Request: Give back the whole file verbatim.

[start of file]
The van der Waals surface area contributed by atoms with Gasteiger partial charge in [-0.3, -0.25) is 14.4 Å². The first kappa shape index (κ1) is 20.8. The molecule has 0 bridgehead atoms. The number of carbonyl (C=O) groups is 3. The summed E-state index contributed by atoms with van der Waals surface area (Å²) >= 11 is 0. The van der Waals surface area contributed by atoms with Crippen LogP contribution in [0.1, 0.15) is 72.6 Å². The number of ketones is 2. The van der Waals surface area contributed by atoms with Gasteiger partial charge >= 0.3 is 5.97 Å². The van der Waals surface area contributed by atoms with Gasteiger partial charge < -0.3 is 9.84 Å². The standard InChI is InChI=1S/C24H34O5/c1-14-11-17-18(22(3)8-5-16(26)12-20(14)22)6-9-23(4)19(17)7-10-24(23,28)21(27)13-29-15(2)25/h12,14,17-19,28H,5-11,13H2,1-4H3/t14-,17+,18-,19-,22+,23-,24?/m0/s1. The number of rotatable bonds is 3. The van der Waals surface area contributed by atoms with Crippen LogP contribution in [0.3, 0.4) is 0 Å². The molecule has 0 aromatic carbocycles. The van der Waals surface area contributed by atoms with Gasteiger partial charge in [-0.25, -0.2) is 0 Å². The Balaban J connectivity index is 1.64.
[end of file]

The van der Waals surface area contributed by atoms with Gasteiger partial charge in [-0.3, -0.25) is 14.4 Å². The first kappa shape index (κ1) is 20.8. The molecule has 0 bridgehead atoms. The number of carbonyl (C=O) groups is 3. The summed E-state index contributed by atoms with van der Waals surface area (Å²) >= 11 is 0. The van der Waals surface area contributed by atoms with Crippen LogP contribution in [0.1, 0.15) is 72.6 Å². The number of ketones is 2. The van der Waals surface area contributed by atoms with Gasteiger partial charge >= 0.3 is 5.97 Å². The van der Waals surface area contributed by atoms with Gasteiger partial charge < -0.3 is 9.84 Å². The standard InChI is InChI=1S/C24H34O5/c1-14-11-17-18(22(3)8-5-16(26)12-20(14)22)6-9-23(4)19(17)7-10-24(23,28)21(27)13-29-15(2)25/h12,14,17-19,28H,5-11,13H2,1-4H3/t14-,17+,18-,19-,22+,23-,24?/m0/s1. The number of rotatable bonds is 3. The van der Waals surface area contributed by atoms with Crippen LogP contribution in [0.3, 0.4) is 0 Å². The molecule has 0 aromatic carbocycles. The van der Waals surface area contributed by atoms with Gasteiger partial charge in [-0.25, -0.2) is 0 Å². The Balaban J connectivity index is 1.64.